Story Produced by New Hampshire Bulletin
Some of the consequences from the conflict in Ukraine are easily spotted in New Hampshire: expensive energy costs or Ukrainian communities grappling with war and organizing drives for supplies and funding. Others are less visible, such as a dramatic increase in cyberattacks spurred by new technologies developed amid the conflict.
Cybersecurity consultant Jason Sgro has worked with many New Hampshire municipalities, aiding them in their online security efforts. Now, he said, the state’s towns and cities need to be on high alert, preparing for the possibility of major attacks as a wave of Russian cyber technology finds its way to the Granite State.
This interview has been edited for length and clarity.
What kinds of cyber attacks have you been seeing and responding to?
New Hampshire has been embattled in an onslaught of cyber crime for many years. What we’re seeing overseas is that anytime a big geopolitical conflict arises – this time Russia and Ukraine – the countries have dumped a lot of technical innovation into their conflict.
They are certainly targeting each other, but what also happens is all this technological innovation has been stored up, presumably by both sides and by other threat actor organizations, releasing a lot of new tech into the world. Once you let it out of the bottle, it’s available and it’s out there.
What new technologies are at play?
There’s new ransomware, new wiper wares, new Linux vulnerabilities, and a lot of zero-day threats, meaning threats that have not previously been discovered or known, at least publicly.
Those are being utilized at a rate that we typically don’t see. Ransomware is a relatively common attack in New Hampshire, and it’s typical to see two or three major new ransomware variants a year hit municipal governments. In contrast, in a 60-day period, we’ve already seen nearly a dozen variants that have come from abroad.
Who is responsible for the attacks?
I can’t say this is Russia attacking us. In a lot of cases, it is third-party cyber criminals that are getting their hands on unique software, unique technologies, and taking advantage of unique vulnerabilities.
What challenge does this create?
In New Hampshire, this is problematic for us because it’s a year to two years, maybe even three years, worth of novel cyber technology and vulnerabilities and ransomware variants all released into the wild in 60 days’ time. This is a very compressed timeframe for the emergence of new technology.
But we have not seen a significant increase in cyber readiness from most municipal governments in the state, even following significant events, like Peterborough.
In Peterborough, $2.3 million in public money was mistakenly transferred to cyber criminals, illustrating the potentially devastating economic impact of these attacks.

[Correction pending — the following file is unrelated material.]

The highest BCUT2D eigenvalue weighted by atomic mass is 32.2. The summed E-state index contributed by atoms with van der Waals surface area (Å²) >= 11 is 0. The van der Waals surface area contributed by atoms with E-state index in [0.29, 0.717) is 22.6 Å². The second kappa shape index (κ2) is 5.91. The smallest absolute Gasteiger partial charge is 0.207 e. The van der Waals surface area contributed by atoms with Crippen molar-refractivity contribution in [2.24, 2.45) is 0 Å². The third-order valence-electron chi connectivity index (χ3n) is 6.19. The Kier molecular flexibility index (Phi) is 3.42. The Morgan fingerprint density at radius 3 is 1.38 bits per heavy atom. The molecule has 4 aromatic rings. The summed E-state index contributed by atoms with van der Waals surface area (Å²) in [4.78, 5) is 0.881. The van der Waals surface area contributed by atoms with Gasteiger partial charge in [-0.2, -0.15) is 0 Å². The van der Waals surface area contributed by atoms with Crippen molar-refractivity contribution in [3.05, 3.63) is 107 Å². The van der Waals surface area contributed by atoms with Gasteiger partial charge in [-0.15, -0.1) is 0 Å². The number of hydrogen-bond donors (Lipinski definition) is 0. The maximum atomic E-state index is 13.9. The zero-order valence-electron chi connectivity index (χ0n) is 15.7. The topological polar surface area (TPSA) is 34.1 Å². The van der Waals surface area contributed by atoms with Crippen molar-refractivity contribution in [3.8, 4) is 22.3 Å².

At the local level, New Hampshire is still a very soft target for this type of new technology. When you combine that with the rapid increase of available cyber technology at the hands of cyber criminals as a result of the Ukraine and Russia conflict, now you’ve got a recipe that could really be detrimental to New Hampshire at large and certainly to our municipal environments.
The threats are out there. They’re in a greater number than they have ever been as a result of the Ukraine-Russia conflict. I urge all the municipal leaders to really take that seriously and act on it.
What can local governments do to protect themselves?
There are moderately easy steps to safeguard yourself, like enabling two-factor authentication – where people have to provide multiple credentials in order to sign in, like a PIN code that goes to their phone. Everyone in the municipal space should be using two-factor authentication, at least for high-value targets like finance directors and town managers. Those people are very likely to be targeted and have the authority to make banking changes.
The second thing is doing a comprehensive review of your environment now. It is very likely that many municipal environments are already compromised and have not yet realized because no action has been taken by the threat actor. If your credentials are out there on the dark web, somebody can actively be monitoring your email account, log in, and look at your documents, but they may not be performing any behaviors to alert you of their presence.
I would urge all municipal organizations to do an in-depth review of their email environments and document storage for indicators of compromise, which include logins from foreign countries or multiple logins for accounts in different geographics at the same time.
Dark web scanning and dark web intelligence are absolutely critical. Dark web scanning is when we look for email addresses and passwords and information about you and where you send your money. These technologies give you a heads up if your information is being trafficked on the dark web, which can be really important to know.
What can individuals do at home to improve their cyber security?
Individual dark web scanning often comes with credit monitoring. So if you have credit monitoring, make sure you’re investing in ones that have dark web scanning. It’s usually not even an extra cost.
Use two-factor authentication for all of your personal email accounts, banking accounts, anything that contains personal information that you don’t want to be made public should really be safeguarded.
If you still have really old computers at home, run the updates. Do not ignore those; they are trying to alert you of a cyber patch or risk mitigation that you should really take advantage of instead of putting it off because it’s inconvenient.
Jason Sgro is a senior partner at The Atom Group, a cybersecurity consulting group based in Portsmouth that works with the public and private sector.
This story republished with permission under New Hampshire Bulletin’s creative commons license.